Climate change is expected to cause growing losses to American infrastructure and property and impede the rate of economic growth, according to a major new study (AFP Photo/Robyn Beck)

Climate change-related weather events are expected to become more frequent and more intense and that’s going to hit the US economy hard. That’s the one thing in an extensive report released by the US government. It says low-income communities will be the most affected by global warming.

This, according to a report released by over 300 scientist and 13 federal agencies—and was mandated by the US Congress.


The report forecasts that the US could lose hundreds of billions of dollars by the end of the century due to this changing climate.

Agriculture in the Midwest will be the hardest hit amongst US industrial sectors. The report also says rising temperatures would be the largest factor contributing to a forecasted decline in food productivity.


Hurricane Harvey slams Texas: Water from the Addicks Reservoir flows into neighborhoods in Houston as floodwaters rise Tuesday, August 29. Credit: CNN

The report adds people’s health will be affected as illnesses like asthma and hay fever will become more prevalent. That there will be an increase in ticks carrying Lyme disease and mosquitoes with zika and dengue fever.

Trump’s White House, on the other hand, is dismissing the report saying that it is based on the most extreme scenarios for climate change.

He (Trump) has made no secret of his stance on the issue since he withdrew the US from the Paris climate Accord, and rolled back Obama era regulations that protected the environment.

“Any leader who does not take climate change seriously is doing a disservice to the public,” commented Dr. Brenda Ekwurzel, co-author of the report.

The White House released the report only a day after Americans celebrated Thanksgiving—on Black Friday—which is the busiest shopping day of the year. Critics say the timing of this release is not a coincidence.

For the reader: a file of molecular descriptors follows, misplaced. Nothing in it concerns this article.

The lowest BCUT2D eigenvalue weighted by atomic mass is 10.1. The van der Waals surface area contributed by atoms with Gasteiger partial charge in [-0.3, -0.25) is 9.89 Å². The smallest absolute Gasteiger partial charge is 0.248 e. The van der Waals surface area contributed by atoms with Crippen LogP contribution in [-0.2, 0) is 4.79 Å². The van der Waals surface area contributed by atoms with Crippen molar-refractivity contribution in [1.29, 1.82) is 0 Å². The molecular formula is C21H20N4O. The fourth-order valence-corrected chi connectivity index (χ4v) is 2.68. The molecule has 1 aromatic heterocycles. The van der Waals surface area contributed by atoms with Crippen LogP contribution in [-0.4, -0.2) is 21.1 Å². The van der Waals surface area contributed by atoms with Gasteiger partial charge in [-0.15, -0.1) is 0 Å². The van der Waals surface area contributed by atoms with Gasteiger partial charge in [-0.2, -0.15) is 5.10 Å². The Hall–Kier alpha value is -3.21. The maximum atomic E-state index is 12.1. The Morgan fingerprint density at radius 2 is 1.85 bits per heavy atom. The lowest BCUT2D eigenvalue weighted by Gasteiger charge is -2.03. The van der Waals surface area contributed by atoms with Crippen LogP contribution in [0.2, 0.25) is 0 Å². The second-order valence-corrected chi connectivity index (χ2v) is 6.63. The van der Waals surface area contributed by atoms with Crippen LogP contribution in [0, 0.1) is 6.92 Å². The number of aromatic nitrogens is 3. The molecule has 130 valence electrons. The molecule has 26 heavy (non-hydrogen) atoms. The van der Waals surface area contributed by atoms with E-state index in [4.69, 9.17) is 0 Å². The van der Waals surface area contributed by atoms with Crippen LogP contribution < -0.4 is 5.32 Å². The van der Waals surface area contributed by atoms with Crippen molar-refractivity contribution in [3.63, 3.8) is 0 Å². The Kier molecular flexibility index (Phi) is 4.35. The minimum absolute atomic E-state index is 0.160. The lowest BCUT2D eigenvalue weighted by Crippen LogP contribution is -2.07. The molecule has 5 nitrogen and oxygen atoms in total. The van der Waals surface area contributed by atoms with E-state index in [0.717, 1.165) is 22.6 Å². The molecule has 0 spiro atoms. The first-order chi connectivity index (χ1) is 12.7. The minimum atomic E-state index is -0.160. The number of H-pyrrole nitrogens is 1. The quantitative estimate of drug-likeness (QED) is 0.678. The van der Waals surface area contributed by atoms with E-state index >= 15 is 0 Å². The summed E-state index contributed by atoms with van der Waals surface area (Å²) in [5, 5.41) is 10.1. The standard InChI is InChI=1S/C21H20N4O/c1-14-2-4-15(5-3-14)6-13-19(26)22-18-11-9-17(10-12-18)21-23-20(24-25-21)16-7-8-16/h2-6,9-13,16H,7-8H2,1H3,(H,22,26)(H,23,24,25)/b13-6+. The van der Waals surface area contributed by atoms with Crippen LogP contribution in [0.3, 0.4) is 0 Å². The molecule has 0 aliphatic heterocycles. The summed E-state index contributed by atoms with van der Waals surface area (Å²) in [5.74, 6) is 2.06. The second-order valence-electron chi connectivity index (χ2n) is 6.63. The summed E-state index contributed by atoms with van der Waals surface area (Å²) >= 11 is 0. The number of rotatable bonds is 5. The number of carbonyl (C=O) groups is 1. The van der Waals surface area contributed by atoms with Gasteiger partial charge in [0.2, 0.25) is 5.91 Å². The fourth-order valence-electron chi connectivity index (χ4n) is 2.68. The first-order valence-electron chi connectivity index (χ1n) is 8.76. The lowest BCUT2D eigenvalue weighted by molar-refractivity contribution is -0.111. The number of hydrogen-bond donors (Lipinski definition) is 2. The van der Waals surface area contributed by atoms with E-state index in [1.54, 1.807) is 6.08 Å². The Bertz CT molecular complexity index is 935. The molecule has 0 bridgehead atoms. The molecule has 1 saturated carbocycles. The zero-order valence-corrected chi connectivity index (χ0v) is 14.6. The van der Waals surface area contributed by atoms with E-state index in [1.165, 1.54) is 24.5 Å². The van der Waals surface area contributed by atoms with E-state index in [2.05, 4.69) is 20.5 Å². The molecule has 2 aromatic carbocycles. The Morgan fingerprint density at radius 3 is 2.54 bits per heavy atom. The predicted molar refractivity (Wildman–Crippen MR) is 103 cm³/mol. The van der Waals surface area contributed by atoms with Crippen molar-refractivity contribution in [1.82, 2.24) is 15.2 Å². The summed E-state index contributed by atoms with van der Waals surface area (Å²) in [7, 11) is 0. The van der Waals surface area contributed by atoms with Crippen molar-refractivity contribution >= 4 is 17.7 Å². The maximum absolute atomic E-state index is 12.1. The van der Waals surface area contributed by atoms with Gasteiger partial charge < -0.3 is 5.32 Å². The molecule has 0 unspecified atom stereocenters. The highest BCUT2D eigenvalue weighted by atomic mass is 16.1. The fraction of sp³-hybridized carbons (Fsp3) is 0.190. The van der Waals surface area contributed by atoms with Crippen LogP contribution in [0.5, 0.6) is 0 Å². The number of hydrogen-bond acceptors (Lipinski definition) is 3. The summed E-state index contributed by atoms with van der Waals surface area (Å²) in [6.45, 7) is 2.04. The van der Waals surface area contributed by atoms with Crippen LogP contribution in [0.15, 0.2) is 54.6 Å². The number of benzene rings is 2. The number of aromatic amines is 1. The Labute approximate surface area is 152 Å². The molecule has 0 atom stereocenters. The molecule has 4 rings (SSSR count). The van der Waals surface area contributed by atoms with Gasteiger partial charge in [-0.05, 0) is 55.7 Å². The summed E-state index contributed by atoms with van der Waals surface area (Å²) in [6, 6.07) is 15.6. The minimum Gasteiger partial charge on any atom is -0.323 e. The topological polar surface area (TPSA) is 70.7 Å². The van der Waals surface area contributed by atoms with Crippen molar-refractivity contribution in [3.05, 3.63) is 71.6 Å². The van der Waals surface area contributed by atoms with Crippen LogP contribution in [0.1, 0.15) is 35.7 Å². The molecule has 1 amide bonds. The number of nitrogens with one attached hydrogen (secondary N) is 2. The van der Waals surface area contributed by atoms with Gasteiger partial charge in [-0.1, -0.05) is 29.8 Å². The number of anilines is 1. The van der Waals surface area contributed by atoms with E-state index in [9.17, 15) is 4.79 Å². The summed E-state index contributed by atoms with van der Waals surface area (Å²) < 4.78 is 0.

Former vice-president and Democratic presidential candidate Gore accused Trump of seeking to “hide the truth” by releasing the report on Black Friday. He said that unlike Trump, most Americans are worried about climate change.


Hurricane Harvey slams Texas: Matthew Koser searches for important papers and heirlooms inside his grandfather’s house in Houston’s Bear Creek neighborhood on August 29. The neighborhood flooded after water was released from nearby Addicks Reservoir. Credit: CNN

“Unbelievably deadly and tragic wildfires rage in the west, hurricanes batter our coasts — and the Trump administration chooses the Friday after Thanksgiving to try and bury this critical U.S. assessment of the climate crisis,” Gore said in a release.

Indeed, the White House report dismissed the idea, pushed by Trump himself among others, that cold weather suggests that global warming might not be occurring.

Derick Lila
Derick is a Clark University graduate—and Fulbright alumni with a Master's Degree in Environmental Science, and Policy. He has over a decade of solar industry research, marketing, and content strategy experience.

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